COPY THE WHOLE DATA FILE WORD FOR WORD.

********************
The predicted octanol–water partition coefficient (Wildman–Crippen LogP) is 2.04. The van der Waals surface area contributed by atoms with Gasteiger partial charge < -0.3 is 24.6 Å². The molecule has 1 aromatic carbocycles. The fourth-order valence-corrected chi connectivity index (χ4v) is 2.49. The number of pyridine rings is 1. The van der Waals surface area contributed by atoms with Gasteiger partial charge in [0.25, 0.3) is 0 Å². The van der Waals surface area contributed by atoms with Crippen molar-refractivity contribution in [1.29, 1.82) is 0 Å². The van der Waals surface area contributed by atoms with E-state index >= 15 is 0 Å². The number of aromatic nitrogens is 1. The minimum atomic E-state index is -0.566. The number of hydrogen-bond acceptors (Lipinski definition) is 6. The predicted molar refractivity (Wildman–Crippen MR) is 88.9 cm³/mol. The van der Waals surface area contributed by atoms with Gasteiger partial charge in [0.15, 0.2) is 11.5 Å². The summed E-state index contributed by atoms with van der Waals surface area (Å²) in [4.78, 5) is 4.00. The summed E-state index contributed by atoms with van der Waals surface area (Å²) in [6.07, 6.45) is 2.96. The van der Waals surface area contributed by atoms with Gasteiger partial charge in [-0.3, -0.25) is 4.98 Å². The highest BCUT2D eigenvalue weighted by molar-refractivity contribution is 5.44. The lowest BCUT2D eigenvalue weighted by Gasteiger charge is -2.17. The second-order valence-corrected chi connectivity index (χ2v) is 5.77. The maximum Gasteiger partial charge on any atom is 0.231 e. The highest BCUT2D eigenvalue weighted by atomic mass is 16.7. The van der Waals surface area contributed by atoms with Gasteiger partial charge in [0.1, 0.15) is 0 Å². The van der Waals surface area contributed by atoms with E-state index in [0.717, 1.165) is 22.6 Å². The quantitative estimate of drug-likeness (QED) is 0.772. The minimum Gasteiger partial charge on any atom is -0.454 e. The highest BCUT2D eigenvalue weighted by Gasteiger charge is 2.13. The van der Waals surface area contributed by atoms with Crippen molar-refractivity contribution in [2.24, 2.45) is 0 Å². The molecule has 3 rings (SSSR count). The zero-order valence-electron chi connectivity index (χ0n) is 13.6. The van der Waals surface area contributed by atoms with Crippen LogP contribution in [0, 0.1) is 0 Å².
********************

The predicted octanol–water partition coefficient (Wildman–Crippen LogP) is 2.04. The van der Waals surface area contributed by atoms with Gasteiger partial charge < -0.3 is 24.6 Å². The molecule has 1 aromatic carbocycles. The fourth-order valence-corrected chi connectivity index (χ4v) is 2.49. The number of pyridine rings is 1. The van der Waals surface area contributed by atoms with Gasteiger partial charge in [0.25, 0.3) is 0 Å². The van der Waals surface area contributed by atoms with Crippen molar-refractivity contribution in [1.29, 1.82) is 0 Å². The van der Waals surface area contributed by atoms with E-state index >= 15 is 0 Å². The number of aromatic nitrogens is 1. The minimum atomic E-state index is -0.566. The number of hydrogen-bond acceptors (Lipinski definition) is 6. The predicted molar refractivity (Wildman–Crippen MR) is 88.9 cm³/mol. The van der Waals surface area contributed by atoms with Gasteiger partial charge in [0.15, 0.2) is 11.5 Å². The summed E-state index contributed by atoms with van der Waals surface area (Å²) in [4.78, 5) is 4.00. The summed E-state index contributed by atoms with van der Waals surface area (Å²) in [6.07, 6.45) is 2.96. The van der Waals surface area contributed by atoms with Gasteiger partial charge in [-0.3, -0.25) is 4.98 Å². The highest BCUT2D eigenvalue weighted by molar-refractivity contribution is 5.44. The lowest BCUT2D eigenvalue weighted by Gasteiger charge is -2.17. The second-order valence-corrected chi connectivity index (χ2v) is 5.77. The maximum Gasteiger partial charge on any atom is 0.231 e. The highest BCUT2D eigenvalue weighted by atomic mass is 16.7. The van der Waals surface area contributed by atoms with Gasteiger partial charge in [0.1, 0.15) is 0 Å². The van der Waals surface area contributed by atoms with E-state index in [0.717, 1.165) is 22.6 Å². The quantitative estimate of drug-likeness (QED) is 0.772. The minimum Gasteiger partial charge on any atom is -0.454 e. The highest BCUT2D eigenvalue weighted by Gasteiger charge is 2.13. The van der Waals surface area contributed by atoms with Crippen molar-refractivity contribution in [2.24, 2.45) is 0 Å². The molecule has 3 rings (SSSR count). The zero-order valence-electron chi connectivity index (χ0n) is 13.6. The van der Waals surface area contributed by atoms with Crippen LogP contribution in [0, 0.1) is 0 Å².